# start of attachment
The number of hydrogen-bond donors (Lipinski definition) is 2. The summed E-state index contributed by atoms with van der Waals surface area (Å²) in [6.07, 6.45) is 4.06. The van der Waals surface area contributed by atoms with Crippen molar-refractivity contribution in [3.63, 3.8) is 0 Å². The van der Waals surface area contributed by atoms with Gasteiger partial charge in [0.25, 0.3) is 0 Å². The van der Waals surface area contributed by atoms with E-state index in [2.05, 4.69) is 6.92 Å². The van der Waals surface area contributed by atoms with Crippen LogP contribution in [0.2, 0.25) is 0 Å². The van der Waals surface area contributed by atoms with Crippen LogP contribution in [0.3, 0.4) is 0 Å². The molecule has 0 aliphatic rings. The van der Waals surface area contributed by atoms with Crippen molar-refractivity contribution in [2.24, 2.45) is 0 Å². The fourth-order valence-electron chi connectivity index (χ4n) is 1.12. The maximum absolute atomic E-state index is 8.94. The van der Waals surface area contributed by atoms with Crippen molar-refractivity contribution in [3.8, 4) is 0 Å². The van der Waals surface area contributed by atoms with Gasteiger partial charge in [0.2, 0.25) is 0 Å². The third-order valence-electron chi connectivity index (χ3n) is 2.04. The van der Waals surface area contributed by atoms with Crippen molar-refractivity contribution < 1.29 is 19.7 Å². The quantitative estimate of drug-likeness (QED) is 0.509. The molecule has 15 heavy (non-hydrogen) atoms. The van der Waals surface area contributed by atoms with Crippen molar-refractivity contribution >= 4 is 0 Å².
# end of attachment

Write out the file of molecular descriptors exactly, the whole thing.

The number of hydrogen-bond donors (Lipinski definition) is 2. The summed E-state index contributed by atoms with van der Waals surface area (Å²) in [6.07, 6.45) is 4.06. The van der Waals surface area contributed by atoms with Crippen molar-refractivity contribution in [3.63, 3.8) is 0 Å². The van der Waals surface area contributed by atoms with Gasteiger partial charge in [0.25, 0.3) is 0 Å². The van der Waals surface area contributed by atoms with E-state index in [2.05, 4.69) is 6.92 Å². The van der Waals surface area contributed by atoms with Crippen LogP contribution in [0.2, 0.25) is 0 Å². The van der Waals surface area contributed by atoms with Crippen LogP contribution in [0.3, 0.4) is 0 Å². The molecule has 0 aliphatic rings. The van der Waals surface area contributed by atoms with Crippen molar-refractivity contribution in [2.24, 2.45) is 0 Å². The fourth-order valence-electron chi connectivity index (χ4n) is 1.12. The maximum absolute atomic E-state index is 8.94. The van der Waals surface area contributed by atoms with Crippen molar-refractivity contribution in [3.8, 4) is 0 Å². The van der Waals surface area contributed by atoms with Gasteiger partial charge in [0.2, 0.25) is 0 Å². The third-order valence-electron chi connectivity index (χ3n) is 2.04. The van der Waals surface area contributed by atoms with Crippen molar-refractivity contribution < 1.29 is 19.7 Å². The quantitative estimate of drug-likeness (QED) is 0.509. The molecule has 15 heavy (non-hydrogen) atoms. The van der Waals surface area contributed by atoms with Crippen molar-refractivity contribution >= 4 is 0 Å².